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Salvage the Bones
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A hurricane is building over the Gulf of Mexico, threatening the coastal town of Bois Sauvage, Mississippi, and Esch's father is growing concerned. A hard drinker, largely absent, he doesn't show concern for much else. Esch and her three brothers are stocking food, but there isn't much to save. Lately, Esch can't keep down what food she gets; she's fourteen and pregnant. Her brother Skeetah is sneaking scraps for his prized pitbull's new litter, dying one by one in the dirt. While brothers Randall and Junior try to stake their claim in a family long on child's play and short on parenting. As the twelve days that comprise the novel's framework yield to the final day and Hurricane Katrina, the unforgettable family at the novel's heart--motherless children sacrificing for each other as they can, protecting and nurturing where love is scarce--pulls itself up to struggle for another day. A wrenching look at the lonesome, brutal, and restrictive realities of rural poverty, Salvage the Bone is muscled with poetry, revelatory, and real.
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About the Author

Jesmyn Ward received her M.F.A. from the University of Michigan and is currently an associate professor of creative writing at Tulane University. She is the editor of the anthology The Fire This Time and the author of the memoir Men We Reaped and the novels Where the Line Bleeds and Sing, Unburied, Sing, a finalist for the National Book Award. A 2017 MacArthur Fellow in Fiction, Ward lives in DeLisle, Mississippi.

Reviews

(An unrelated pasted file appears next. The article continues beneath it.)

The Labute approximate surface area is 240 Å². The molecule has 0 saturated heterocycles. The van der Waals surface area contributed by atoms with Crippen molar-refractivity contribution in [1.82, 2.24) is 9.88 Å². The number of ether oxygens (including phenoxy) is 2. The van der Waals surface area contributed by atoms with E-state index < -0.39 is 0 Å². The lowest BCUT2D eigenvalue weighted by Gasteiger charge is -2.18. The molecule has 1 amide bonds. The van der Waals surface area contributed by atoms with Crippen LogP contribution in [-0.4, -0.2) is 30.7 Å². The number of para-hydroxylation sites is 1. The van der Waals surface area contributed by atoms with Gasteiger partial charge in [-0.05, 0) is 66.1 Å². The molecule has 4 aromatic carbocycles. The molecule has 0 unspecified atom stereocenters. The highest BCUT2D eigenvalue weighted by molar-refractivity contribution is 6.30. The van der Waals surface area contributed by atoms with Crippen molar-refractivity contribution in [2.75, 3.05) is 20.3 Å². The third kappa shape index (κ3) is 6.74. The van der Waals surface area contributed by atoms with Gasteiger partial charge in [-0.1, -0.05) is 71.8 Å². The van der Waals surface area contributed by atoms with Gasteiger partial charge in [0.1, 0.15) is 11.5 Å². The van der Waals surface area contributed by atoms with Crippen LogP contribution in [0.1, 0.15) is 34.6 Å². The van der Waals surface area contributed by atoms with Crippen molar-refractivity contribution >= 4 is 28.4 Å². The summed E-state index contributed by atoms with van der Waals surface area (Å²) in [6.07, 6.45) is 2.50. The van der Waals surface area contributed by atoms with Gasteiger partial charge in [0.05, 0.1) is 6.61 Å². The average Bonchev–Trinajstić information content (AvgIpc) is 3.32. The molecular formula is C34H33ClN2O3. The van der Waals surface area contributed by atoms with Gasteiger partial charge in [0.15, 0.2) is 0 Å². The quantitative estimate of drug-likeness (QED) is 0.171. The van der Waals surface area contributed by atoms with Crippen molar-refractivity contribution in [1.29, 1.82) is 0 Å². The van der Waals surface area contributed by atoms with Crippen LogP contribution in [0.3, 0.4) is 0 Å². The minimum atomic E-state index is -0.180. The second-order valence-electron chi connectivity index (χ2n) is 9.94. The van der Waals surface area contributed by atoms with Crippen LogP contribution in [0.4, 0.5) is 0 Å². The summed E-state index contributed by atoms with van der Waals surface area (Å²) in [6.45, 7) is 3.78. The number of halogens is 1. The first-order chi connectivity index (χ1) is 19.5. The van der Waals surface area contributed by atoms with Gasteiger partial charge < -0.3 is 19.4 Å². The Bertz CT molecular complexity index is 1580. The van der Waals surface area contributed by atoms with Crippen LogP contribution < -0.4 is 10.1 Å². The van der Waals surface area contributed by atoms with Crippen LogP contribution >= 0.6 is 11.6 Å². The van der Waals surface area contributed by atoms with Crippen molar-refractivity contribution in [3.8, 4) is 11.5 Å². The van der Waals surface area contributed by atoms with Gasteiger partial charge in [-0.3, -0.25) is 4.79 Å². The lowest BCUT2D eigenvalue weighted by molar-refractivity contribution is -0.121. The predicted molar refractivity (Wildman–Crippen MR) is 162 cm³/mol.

"[A] poetic second novel.... [main character] Esch traces in the minutiae of every moment of every scene of her life the thin lines between passion and violence, love and hate, life and death...her voice...[gives] its cast of small lives a huge resonance."--"Publishers Weekly" ""Salvage the Bones" is a novel that will make readers wince at times and tear up at others. Ward gives voice to the forgotten families of the Gulf Coast through lyrical imagery and the type of uncensored authenticity that can only be delivered through the eyes of a child... it is a true testament to the realities of rural poverty. Once the storm hits, you'll find yourself tearing through the book and finishing it with a better sense of Katrina's impact."-- "Bust" "This second novel delivers on and expands the promise of "Where the Line Bleeds"; Jesmyn Ward has claimed her place both as a contemporary witness of life in the rural south and as a descendant of its great originals. This memorable clan deals with the Where the Line Bleeds was an Essence Magazine Book Club selection, a Black Caucus of the ALA Honor Award recipient, and a finalist for both the VCU Cabell First Novelist Award and the Hurston-Wright Legacy Award. "A fresh new voice in American literature, Ward unflinchingly describes a world full of despair but not devoid of hope." - PW Starred review for Where the Line Bleeds "Her prodigious talent and fearless portrayal of a world too often overlooked make her novel a powerful choice." - Essence for Where the Line Bleeds "A richly textured tale...like the best fiction, it creates its own world." - Susan Larson, N.O. Times-Picayune for Where the Line Bleeds "A remarkable first novel...a lyrical, clear-eyed portrait of a rural South and an African-American reality that are rarely depicted." - Boston Globe for Where the Line Bleeds "The first great novel about Katrina." --Kate Tuttle, Boston Globe "[A] searing, understated, and big-hearted novel." --Salon "Salvage the Bones is an intense book, with powerful, direct prose that dips into poetic metaphor . . . We are immersed in Esch's world, a world in which birth and death nestle close, where there is little safety except that which the siblings create for each other. That close-knit familial relationship is vivid and compelling, drawn with complexities and detail." --Carolyn Kellogg, Los Angeles Times "I've just read [Salvage the Bones] and it'll be a long time before its magic wears off...Ward winds private passions with that menace gathering force out in the Gulf of Mexico. Without a hint of pretention, in the simple lives of these poor people living among chickens and abandoned cars, she evokes the tenacious love and desperation of classical tragedy . . . A palpable sense of desire and sorrow animates every page here . . . Salvage the Bones has the aura of a classic about it." --Ron Charles, Washington Post "A timeless tale of a family that regains its humanity in the face of incalculable loss." --Gina Webb, Atlanta Journal-Constitution "Jesmyn Ward has claimed her place both as a contemporary witness of life in the rural south and as a descendant of its great originals." --Nicholas Delbanco, author of Sherbrookes and Lastingness: The Art of Old Age "The narrator's voice sparks with beauty as it urges the reader through this moving story set in the shadow of Katrina. " --Zoe Triska, Huffington Post "Jesmyn Ward has written . . . the first Katrina-drenched fiction I'd press upon readers now." --Karen R. Long, Plain Dealer (Cleveland) "Ward's redolent prose conjures the magic and menace of the southern landscape. " --Elizabeth Hoover, Dallas Morning News "The novel's power comes from the dread of the approaching storm and a pair of violent climaxes. The first is a dog fight, an appalling spectacle given emotional depth by Skeetah's love for the pit bull China (their bond is the strongest and most affecting in the book). When the hurricane strikes, Ms. Ward endows it, too, with attributes maternal and savage: 'Katrina is the mother we will remember until the next mother with large merciless hands, committed to blood, comes.'" --Wall Street Journal "From its lyrical yet visceral first scene, this novel had me, and I hardly dared to put it down for fear a spell might be broken. But it never was or will be; such are the gifts of this writer." --Laura Kasischke, author of In a Perfect World "Without a false note . . . A superbly realized work of fiction that, while Southern to the bone, transcends its region to become universal." --Kirkus Reviews (starred review) "With her tough, tense and taut tale of one rural family's bitter and bloody fight for survival in the days leading up to Hurricane Katrina, [Ward] has secured herself a place among such other great Southern writers as Flannery O'Connor, Harper Lee and William Faulkner. Ward's electrifying, exhilarating, edge-of-your-seat second novel, Salvage the Bones, takes us into the naked heart of one Southern family struggling for both survival and identity. With prose both powerful and poetic, Ward has imagined an unforgettable family." --CityBeat (Cincinnati) "Ward uses fearless, toughly lyrical language to convey this family's close-knit tenderness [and] the sheer bloody-minded difficulty of rural African American life . . . It's an eye-opening heartbreaker that ends in hope . . . You owe it to yourself to read this book." --Library Journal (starred review) "Few works of fiction can capture the heart-wrenching emotions attached to a natural disaster, and fewer still can do it in a way that seems palpable and fresh. Salvage the Bones, the latest by rising star Jesmyn Ward, accomplishes this feat, and then some . . . From beginning to end, Jesmyn flirts with perfection in this stunning second novel, and the reader is rewarded for it. " --Free Lance-Star (Fredericksburg, VA) "A pitch-perfect account of struggle and community in the rural South . . . Though the characters in Salvage the Bones face down Hurricane Katrina, the story isn't really about the storm. It's about people facing challenges, and how they band together to overcome adversity. " --BookPage "[Salvage the Bones] is uncompromising and frank, showing both beauty and violence, poverty and resilience, in a powerful and poetic voice." --Sun Herald (Biloxi, MS) The first great novel about Katrina. Kate Tuttle, Boston Globe [A] searing, understated, and big-hearted novel. Salon Salvage the Bones is an intense book, with powerful, direct prose that dips into poetic metaphor . . . We are immersed in Esch's world, a world in which birth and death nestle close, where there is little safety except that which the siblings create for each other. That close-knit familial relationship is vivid and compelling, drawn with complexities and detail. Carolyn Kellogg, Los Angeles Times I've just read [Salvage the Bones] and it'll be a long time before its magic wears off...Ward winds private passions with that menace gathering force out in the Gulf of Mexico. Without a hint of pretention, in the simple lives of these poor people living among chickens and abandoned cars, she evokes the tenacious love and desperation of classical tragedy . . . A palpable sense of desire and sorrow animates every page here . . . Salvage the Bones has the aura of a classic about it. Ron Charles, Washington Post A timeless tale of a family that regains its humanity in the face of incalculable loss. Gina Webb, Atlanta Journal-Constitution Jesmyn Ward has claimed her place both as a contemporary witness of life in the rural south and as a descendant of its great originals. Nicholas Delbanco, author of Sherbrookes and Lastingness: The Art of Old Age The narrator's voice sparks with beauty as it urges the reader through this moving story set in the shadow of Katrina. Zoe Triska, Huffington Post Jesmyn Ward has written . . . the first Katrina-drenched fiction I'd press upon readers now. Karen R. Long, Plain Dealer (Cleveland) Ward's redolent prose conjures the magic and menace of the southern landscape. Elizabeth Hoover, Dallas Morning News The novel's power comes from the dread of the approaching storm and a pair of violent climaxes. The first is a dog fight, an appalling spectacle given emotional depth by Skeetah's love for the pit bull China (their bond is the strongest and most affecting in the book). When the hurricane strikes, Ms. Ward endows it, too, with attributes maternal and savage: Katrina is the mother we will remember until the next mother with large merciless hands, committed to blood, comes.' Wall Street Journal From its lyrical yet visceral first scene, this novel had me, and I hardly dared to put it down for fear a spell might be broken. But it never was or will be; such are the gifts of this writer. Laura Kasischke, author of In a Perfect World Without a false note . . . A superbly realized work of fiction that, while Southern to the bone, transcends its region to become universal. Kirkus Reviews (starred review) With her tough, tense and taut tale of one rural family's bitter and bloody fight for survival in the days leading up to Hurricane Katrina, [Ward] has secured herself a place among such other great Southern writers as Flannery O'Connor, Harper Lee and William Faulkner. Ward's electrifying, exhilarating, edge-of-your-seat second novel, Salvage the Bones, takes us into the naked heart of one Southern family struggling for both survival and identity. With prose both powerful and poetic, Ward has imagined an unforgettable family. CityBeat (Cincinnati) Ward uses fearless, toughly lyrical language to convey this family's close-knit tenderness [and] the sheer bloody-minded difficulty of rural African American life . . . It's an eye-opening heartbreaker that ends in hope . . . You owe it to yourself to read this book. Library Journal (starred review) Few works of fiction can capture the heart-wrenching emotions attached to a natural disaster, and fewer still can do it in a way that seems palpable and fresh. Salvage the Bones, the latest by rising star Jesmyn Ward, accomplishes this feat, and then some . . . From beginning to end, Jesmyn flirts with perfection in this stunning second novel, and the reader is rewarded for it. Free Lance-Star (Fredericksburg, VA) A pitch-perfect account of struggle and community in the rural South . . . Though the characters in Salvage the Bones face down Hurricane Katrina, the story isn't really about the storm. It's about people facing challenges, and how they band together to overcome adversity. BookPage [Salvage the Bones] is uncompromising and frank, showing both beauty and violence, poverty and resilience, in a powerful and poetic voice. Sun Herald (Biloxi, MS) " The first great novel about Katrina. "Kate Tuttle, Boston Globe" [A] searing, understated, and big-hearted novel. "Salon" "Salvage the Bones" is an intense book, with powerful, direct prose that dips into poetic metaphor . . . We are immersed in Esch's world, a world in which birth and death nestle close, where there is little safety except that which the siblings create for each other. That close-knit familial relationship is vivid and compelling, drawn with complexities and detail. "Carolyn Kellogg, Los Angeles Times" I've just read ["Salvage the Bones"] and it'll be a long time before its magic wears off...Ward winds private passions with that menace gathering force out in the Gulf of Mexico. Without a hint of pretention, in the simple lives of these poor people living among chickens and abandoned cars, she evokes the tenacious love and desperation of classical tragedy . . . A palpable sense of desire and sorrow animates every page here . . . "Salvage the Bones" has the aura of a classic about it. "Ron Charles, Washington Post" A timeless tale of a family that regains its humanity in the face of incalculable loss. "Gina Webb, Atlanta Journal-Constitution" Jesmyn Ward has claimed her place both as a contemporary witness of life in the rural south and as a descendant of its great originals. "Nicholas Delbanco, author of Sherbrookes and Lastingness: The Art of Old Age" The narrator's voice sparks with beauty as it urges the reader through this moving story set in the shadow of Katrina. "Zoe Triska, Huffington Post" Jesmyn Ward has written . . . the first Katrina-drenched fiction I'd press upon readers now. "Karen R. Long, Plain Dealer (Cleveland)" Ward's redolent prose conjures the magic and menace of the southern landscape. "Elizabeth Hoover, Dallas Morning News" The novel's power comes from the dread of the approaching storm and a pair of violent climaxes. The first is a dog fight, an appalling spectacle given emotional depth by Skeetah's love for the pit bull China (their bond is the strongest and most affecting in the book). When the hurricane strikes, Ms. Ward endows it, too, with attributes maternal and savage: Katrina is the mother we will remember until the next mother with large merciless hands, committed to blood, comes.' "Wall Street Journal" From its lyrical yet visceral first scene, this novel had me, and I hardly dared to put it down for fear a spell might be broken. But it never was or will be; such are the gifts of this writer. "Laura Kasischke, author of In a Perfect World" Without a false note . . . A superbly realized work of fiction that, while Southern to the bone, transcends its region to become universal. "Kirkus Reviews (starred review)" With her tough, tense and taut tale of one rural family's bitter and bloody fight for survival in the days leading up to Hurricane Katrina, [Ward] has secured herself a place among such other great Southern writers as Flannery O'Connor, Harper Lee and William Faulkner. Ward's electrifying, exhilarating, edge-of-your-seat second novel, "Salvage the Bones," takes us into the naked heart of one Southern family struggling for both survival and identity. With prose both powerful and poetic, Ward has imagined an unforgettable family. "CityBeat (Cincinnati)" Ward uses fearless, toughly lyrical language to convey this family's close-knit tenderness [and] the sheer bloody-minded difficulty of rural African American life . . . It's an eye-opening heartbreaker that ends in hope . . . You owe it to yourself to read this book. "Library Journal (starred review)" Few works of fiction can capture the heart-wrenching emotions attached to a natural disaster, and fewer still can do it in a way that seems palpable and fresh. "Salvage the Bones," the latest by rising star Jesmyn Ward, accomplishes this feat, and then some . . . From beginning to end, Jesmyn flirts with perfection in this stunning second novel, and the reader is rewarded for it. "Free Lance-Star (Fredericksburg, VA)" A pitch-perfect account of struggle and community in the rural South . . . Though the characters in "Salvage the Bones" face down Hurricane Katrina, the story isn't really about the storm. It's about people facing challenges, and how they band together to overcome adversity. "BookPage" ["Salvage the Bones"] is uncompromising and frank, showing both beauty and violence, poverty and resilience, in a powerful and poetic voice. "Sun Herald (Biloxi, MS)"" 2011 National Book Award WinnerNPR Bestseller IndieBound National Indie Bestseller "San Francisco Chronicle" Best Books of 2011"Kansas City Star" Top 100 Books of the Year"Atlanta Journal-Constitution" Best of the South 2011"Shelf Awareness," Reviewer's Choice, Top 10 of 2011More.com, Hottest Fall Novels Oprah.com, Books to Watch and Book of the Week"Huffington Post," The Best Upcoming BooksVogue.com, Fall Blockbuster Fiction"""The first great novel about Katrina." --Kate Tuttle, " Boston Globe""[A] searing, understated, and big-hearted novel." --"Salon"""Salvage the Bones" is an intense book, with powerful, direct prose that dips into poetic metaphor . . . We are immersed in Esch's world, a world in which birth and death nestle close, where there is little safety except that which the siblings create for each other. That close-knit familial relationship is vivid and compelling, drawn with complexities and detail." --Carolyn Kellogg, "Los Angeles Times""I've just read ["Salvage the Bones"] and it'll be a long time before its magic wears off...Ward winds private passions with that menace gathering force out in the Gulf of Mexico. Without a hint of pretention, in the simple lives of these poor people living among chickens and abandoned cars, she evokes the tenacious love and desperation of classical tragedy . . . A palpable sense of desire and sorrow animates every page here . . . "Salvage the Bones" has the aura of a classic about it." --Ron Charles, "Washington Post""A timeless tale of a family that regains its humanity in the face of incalculable loss." --Gina Webb, "Atlanta Journal-Constitution""Jesmyn Ward has claimed her place both as a contemporary witness of life in the rural south and as a descendant of its great originals." --Nicholas Delbanco, author of "Sherbrookes" and "Lastingness: The Art of Old Age""The narrator's voice sparks with beauty as it urges the reader through this moving story set in the shadow of Katrina." --Zoe Triska, "Huffington Post"" 2011 National Book Award Finalist "Masterful... "Salvage the Bones" has the aura of a classic about it." --"Washington Post""Ward's writing is startling in its graphic clarity... [This] author has an unusual gift."--" Boston Globe ""The novel's hugeness of heart and fierceness of family grip and hold on like Skeetah's pit bull."--"O: the Oprah Magazine" "Searing... Despite the brutal world it depicts, "Salvage the Bones" is a beautiful read. Ward's redolent prose conjures the magic and menace of the southern landscape."-- "Dallas Morning News ""This book is impossibly beautiful."--OxfordAmerican.org "The novel's power comes from the dread of the approaching storm and a pair of violent climaxes. The first is a dog fight, an appalling spectacle given emotional depth by Skeetah's love for the pit bull China (their bond is the strongest and most affecting in the book). When the hurricane strikes, Ms. Ward endows it, too, with attributes maternal and savage: 'Katrina is the mo "The novel's hugeness of heart and fierceness of family grip and hold on like [a] pit bull."--"O: The Oprah Magazine"" ""A pitch-perfect account of struggle and community in the rural South... Though the characters in "Salvage the Bones" face down Hurricane Katrina, the story isn't really about the storm. It's about people facing challenges, and how they band together to overcome adversity."-- "BookPage """ "Searing.... Despite the brutal world it depicts, "Salvage the Bones" is a beautiful read. Ward's redolent prose conjures the magic and menace of the southern landscape."--"Dallas Morning News" "This book is impossibly beautiful."--OxfordAmerican.org "Ward uses fearless, toughly lyrical language to convey this family's close-knit tenderness, the sheer bloody-minded difficulty of rural African American life, and what it's like when those hurrican winds sledge-hammer you and the water rises faster than you can stand up. It's an eye-opening heartbreaker that ends in hope. Highl